Contributor: Ray Warren, Service/Quality Manager, HOMA Pump Technology, Originally Published On Water Online
Sanitary sewer overflows (SSOs) and backed up lift stations that damage the environment are caused by pump clogs. Pump clogs also put public health in danger and lead to regulatory fines for the utility.
Lift station technicians and wastewater operators are dedicated workers. They are on-call 24/7 to respond to emergencies. But this response is often after an overflow. The problem is costly, resulting in overtime and repair costs. The utility also suffers from a negative perception by the public it serves.
Many utilities install non-clog pumps in their systems to reduce potential sewer overflows. However, blockages and other maintenance issues still occur.
The Cause Of Pump Clogging
Pumping technology and lift station design have improved over the years. Unfortunately, pump clogs caused by ragging have increased. This may seem counterintuitive, but several factors are responsible.
More “flushable” products are now available to the public. These include various wet wipes, paper towels, feminine hygiene products, baby diapers or liners, and toilet cleaning pads. People also dispose of cooking grease by pouring it down the sink.
These materials may make it through the toilet and a single service line. But once in the sewer system, the mixture of grease, hair, and the other “flushable” products creates stringy rag balls. These can become very large and lengthy, growing into “pig tails” or giant “fatbergs.”
Solid Material Is More Concentrated In The Wastewater
Water utilities have noted a decrease in water usage. Utilities encourage water conservation to preserve diminishing freshwater supplies. Public education creates awareness about the importance of minimizing water use. Tiered conservation rates, where high users pay more than low users, foster conservation even more. New regulations require manufacturers to produce water-saving appliances, and plumbing codes mandate the use of low-flow toilets and showerheads.
These efforts have been successful in helping us preserve a precious resource. But in the sewer system, less water increases the relative solids content of the pumped media making it easier and quicker for rag balls to form.
Non-Clog Pumps As A Solution
To reduce the potential for clogging, engineers often specify pumps with non-clog impellers for sewage pump stations. These impellers are designed with a minimal number of vanes, sometimes only a single vane. The 10 States Standards specifies that the pump must pass a minimum of a 3” spherical solid. In theory, a pump with this design should not clog.
Non-Clog Pumps In The Real World
Unfortunately, clogging and maintenance issues still exist, even when non-clog pumps are installed.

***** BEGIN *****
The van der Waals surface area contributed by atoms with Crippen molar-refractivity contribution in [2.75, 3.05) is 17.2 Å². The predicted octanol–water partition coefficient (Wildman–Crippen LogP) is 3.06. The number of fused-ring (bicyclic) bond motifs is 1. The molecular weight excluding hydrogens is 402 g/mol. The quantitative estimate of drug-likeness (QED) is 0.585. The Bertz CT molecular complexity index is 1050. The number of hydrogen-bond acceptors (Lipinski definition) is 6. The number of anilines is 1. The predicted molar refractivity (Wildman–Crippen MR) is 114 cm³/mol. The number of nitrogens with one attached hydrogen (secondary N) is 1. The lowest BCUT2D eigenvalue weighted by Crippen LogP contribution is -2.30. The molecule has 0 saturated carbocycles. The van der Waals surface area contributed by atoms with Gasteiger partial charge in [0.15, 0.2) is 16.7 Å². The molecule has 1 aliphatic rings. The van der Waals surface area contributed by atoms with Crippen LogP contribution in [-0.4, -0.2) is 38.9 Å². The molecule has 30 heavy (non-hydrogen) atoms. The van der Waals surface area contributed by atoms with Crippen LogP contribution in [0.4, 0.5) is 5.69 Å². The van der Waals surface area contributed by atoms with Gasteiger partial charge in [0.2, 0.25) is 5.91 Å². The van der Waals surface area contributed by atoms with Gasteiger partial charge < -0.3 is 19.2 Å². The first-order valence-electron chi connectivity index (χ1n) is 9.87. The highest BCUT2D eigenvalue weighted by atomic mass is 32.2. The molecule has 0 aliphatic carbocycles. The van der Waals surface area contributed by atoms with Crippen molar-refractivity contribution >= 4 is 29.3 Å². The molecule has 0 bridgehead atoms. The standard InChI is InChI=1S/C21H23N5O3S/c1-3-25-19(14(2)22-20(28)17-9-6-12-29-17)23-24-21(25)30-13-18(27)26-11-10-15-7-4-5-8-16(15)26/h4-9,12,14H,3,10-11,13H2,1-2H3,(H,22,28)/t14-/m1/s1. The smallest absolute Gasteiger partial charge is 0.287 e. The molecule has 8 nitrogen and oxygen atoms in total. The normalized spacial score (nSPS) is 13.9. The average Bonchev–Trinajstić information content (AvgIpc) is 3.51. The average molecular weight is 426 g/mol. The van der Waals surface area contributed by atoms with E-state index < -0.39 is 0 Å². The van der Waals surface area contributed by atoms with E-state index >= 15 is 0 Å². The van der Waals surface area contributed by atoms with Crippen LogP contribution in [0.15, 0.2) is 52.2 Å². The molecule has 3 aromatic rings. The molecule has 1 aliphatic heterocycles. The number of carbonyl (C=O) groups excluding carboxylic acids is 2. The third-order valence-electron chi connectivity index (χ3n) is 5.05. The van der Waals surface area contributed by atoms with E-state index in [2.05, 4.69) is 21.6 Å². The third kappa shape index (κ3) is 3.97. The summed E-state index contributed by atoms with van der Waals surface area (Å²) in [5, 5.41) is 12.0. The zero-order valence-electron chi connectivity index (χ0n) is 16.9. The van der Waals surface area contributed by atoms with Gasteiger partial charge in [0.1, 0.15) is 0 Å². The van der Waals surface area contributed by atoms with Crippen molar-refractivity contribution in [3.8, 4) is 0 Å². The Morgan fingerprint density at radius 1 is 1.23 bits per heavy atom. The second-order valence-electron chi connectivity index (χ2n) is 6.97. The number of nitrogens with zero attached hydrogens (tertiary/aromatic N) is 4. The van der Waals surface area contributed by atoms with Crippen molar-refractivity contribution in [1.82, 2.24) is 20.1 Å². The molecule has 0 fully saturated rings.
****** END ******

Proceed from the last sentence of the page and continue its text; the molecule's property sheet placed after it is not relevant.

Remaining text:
Rag balls and pigtails differ from compact spherical solids. Composed of stringy, fibrous wastes, rags can catch on leading edges of the impeller vanes in some pumps. Rag balls then build up or are pulled into the impeller. This can lead to a thermal overload where the pump trips off. The result is an SSO and an expensive callout for the crew to pull the pump and remove the rags. If an SSO occurred, a call to the regulatory agency, cleanup, and mitigation are warranted.
Other O&M issues may result from pump and impeller design. With a semi-open impeller, large solids going through the pump can catch on the leading edges of the impeller. This may cause shaft deflection, leading to possible mechanical seal or bearing failure. Also, semi-open impellers lose efficiency over time as clearances change between the vane and the volute. Regular adjustment of the clearances is required to maintain efficiency, but that rarely happens in the wastewater world.
Problems are also caused by procedural issues. For instance, sewer clogs often occur in the sewer mains. When operators jet-clean the mains, the grease and rags are sent downstream to the lift station. Rags clog the pump. Grease buildup on the impeller can create an imbalance resulting in vibration and pump damage.
In addition, many utilities have no existing programs to deal with fat, oil, and grease (FOG) from restaurants and businesses. And little is done to educate the public about problems caused by wipes and other “flushables.” Therefore, people continue to flush these materials into the sewer system, where they create blockages.
Non-Clog Pump Solutions
Successful non-clog pump solutions are available. First, it’s important to use the right pump for the application. Ensure the pump is properly sized and designed for the system characteristics.
For sewage pumping, where rags and debris are likely to be a problem, pumps with a single vane enclosed impeller work best. If designed properly, the shrouds on either end of the impeller prevent fibrous materials from hanging up in the pump. A single vane concave impeller design, like HOMA’s AMS Series, provides a wide flow area, allowing solids to flush through the pump.
Enclosed impellers also have a wear ring that sets into the volute, eliminating the need for future clearance adjustments. Enclosed impellers also prevent shaft deflection and potential seal and bearing failures.
Standard operating procedures (SOPs) should be developed for sewer cleaning. These should include a requirement for vacuum excavation of rags, grease, and debris at a downstream manhole. Vacuum excavation should occur before the debris reaches the nearest lift station.
Ideally, utilities should implement a FOG program to reduce the amount of grease in the system. FOG programs include identifying grease trap owners, performing inspections, and enforcing ordinances.
While these solutions seem practical, funding for additional staff or equipment may be hard to come by.
Contact Technical Experts For Help
Pump manufacturers’ representatives have vast experience with sewer system problems. Use their expertise to help find the best solution to clogged sewage pumps.